The role of UGT1A1 promoter polymorphism and exon-1 mutations in neonatal jaundice

Methods: Two-hundred term neonates in their first week of life and without additional icterogenic factors were included in the study. Neonates with a serum total bilirubin (STB) level ≥17 mg/dL constituted the hyperbilirubinemia group (n = 100), while the control group comprised healthy neonates with a STB level <12.9 mg/dL (n = 100). The cases were further subdivided into unexplained hyperbilirubinemia (n = 50), ABO(+) hyperbilirubinemia (n = 50), ABO(–) control (n = 50), and ABO(+) control (n = 50) groups on the basis of the presence or absence of DC(–) ABO incompatibility. DNA was isolated from peripheral blood and amplified by PCR, and UGT1A1 gene promoter and exon-1 were sequenced to verify sequence alterations.

Results: The frequency of TA6/6, TA6/7, TA7/7, and GGA/GGA, GGA/AGA, AGA/AGA genotypes was found to be 63.5%, 21%, 15.5%, and 91.5%, 8%, 0.5%, respectively. While both heterozygous and homozygous TA7 polymorphism increased risk of hyperbilirubinemia in the ABO(+) hyperbilirubinemia group (heterozygous OR 16.76, 95% CI:3.52-79.70, p < 0.0001; homozygous OR 6.81, 95% CI:1.98-23:42, p = 0.002), only heterozygous TA7 polymorphism increased jaundice risk (OR 5.08 95% CI:76-14.65, p = 0.003) in unexplained hyperbilirubinemia. But, the coexistence of G71R mutation and promoter polymorphism or G71R mutation and DC(–) ABO incompatibility did not increase the severity of hyperbilirubinemia (p > 0.05).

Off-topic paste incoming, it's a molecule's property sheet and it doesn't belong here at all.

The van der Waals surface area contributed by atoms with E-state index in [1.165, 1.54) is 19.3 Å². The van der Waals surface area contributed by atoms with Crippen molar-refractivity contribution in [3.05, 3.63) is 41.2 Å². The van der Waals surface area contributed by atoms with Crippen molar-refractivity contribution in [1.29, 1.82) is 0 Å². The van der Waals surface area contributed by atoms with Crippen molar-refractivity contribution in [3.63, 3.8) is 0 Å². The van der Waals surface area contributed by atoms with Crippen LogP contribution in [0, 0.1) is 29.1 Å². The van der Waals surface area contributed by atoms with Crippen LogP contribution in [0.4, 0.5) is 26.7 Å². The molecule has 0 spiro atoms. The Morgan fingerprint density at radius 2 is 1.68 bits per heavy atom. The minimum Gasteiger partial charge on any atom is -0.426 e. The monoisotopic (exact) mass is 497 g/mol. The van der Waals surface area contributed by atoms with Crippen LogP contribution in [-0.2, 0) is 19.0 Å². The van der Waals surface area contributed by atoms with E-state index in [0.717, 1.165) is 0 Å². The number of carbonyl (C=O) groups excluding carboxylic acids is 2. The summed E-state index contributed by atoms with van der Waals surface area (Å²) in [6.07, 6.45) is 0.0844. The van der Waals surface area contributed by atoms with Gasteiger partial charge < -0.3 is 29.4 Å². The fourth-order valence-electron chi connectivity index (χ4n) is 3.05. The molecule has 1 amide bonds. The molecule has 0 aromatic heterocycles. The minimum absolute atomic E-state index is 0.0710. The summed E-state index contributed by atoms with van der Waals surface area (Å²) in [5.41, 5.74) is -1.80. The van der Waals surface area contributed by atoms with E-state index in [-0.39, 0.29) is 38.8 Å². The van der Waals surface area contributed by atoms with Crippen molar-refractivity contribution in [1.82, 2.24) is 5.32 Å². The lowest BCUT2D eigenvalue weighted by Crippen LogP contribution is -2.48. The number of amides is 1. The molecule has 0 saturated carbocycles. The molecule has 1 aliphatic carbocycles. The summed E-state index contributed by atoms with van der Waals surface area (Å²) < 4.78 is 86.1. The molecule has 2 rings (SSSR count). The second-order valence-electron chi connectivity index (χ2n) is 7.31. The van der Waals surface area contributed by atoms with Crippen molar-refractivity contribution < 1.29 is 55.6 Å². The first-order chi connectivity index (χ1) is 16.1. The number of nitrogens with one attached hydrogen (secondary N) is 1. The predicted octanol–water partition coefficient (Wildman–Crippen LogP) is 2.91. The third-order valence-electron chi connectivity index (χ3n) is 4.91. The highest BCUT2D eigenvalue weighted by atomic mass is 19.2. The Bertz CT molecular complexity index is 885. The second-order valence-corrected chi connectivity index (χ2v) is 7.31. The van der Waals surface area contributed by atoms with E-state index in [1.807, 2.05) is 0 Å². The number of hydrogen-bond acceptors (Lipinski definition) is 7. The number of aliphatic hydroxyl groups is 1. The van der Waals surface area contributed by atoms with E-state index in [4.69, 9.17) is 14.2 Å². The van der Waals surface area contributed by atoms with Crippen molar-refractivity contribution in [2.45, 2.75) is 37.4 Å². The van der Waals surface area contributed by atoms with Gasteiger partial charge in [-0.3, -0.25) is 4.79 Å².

Conclusions: UGT1A1 gene promoter polymorphism and G71R mutation are possible risk factors for Turkish neonates with DC(–) ABO incompatibility and unexplained hyperbilirubinemia.

To access the article abstract click here.

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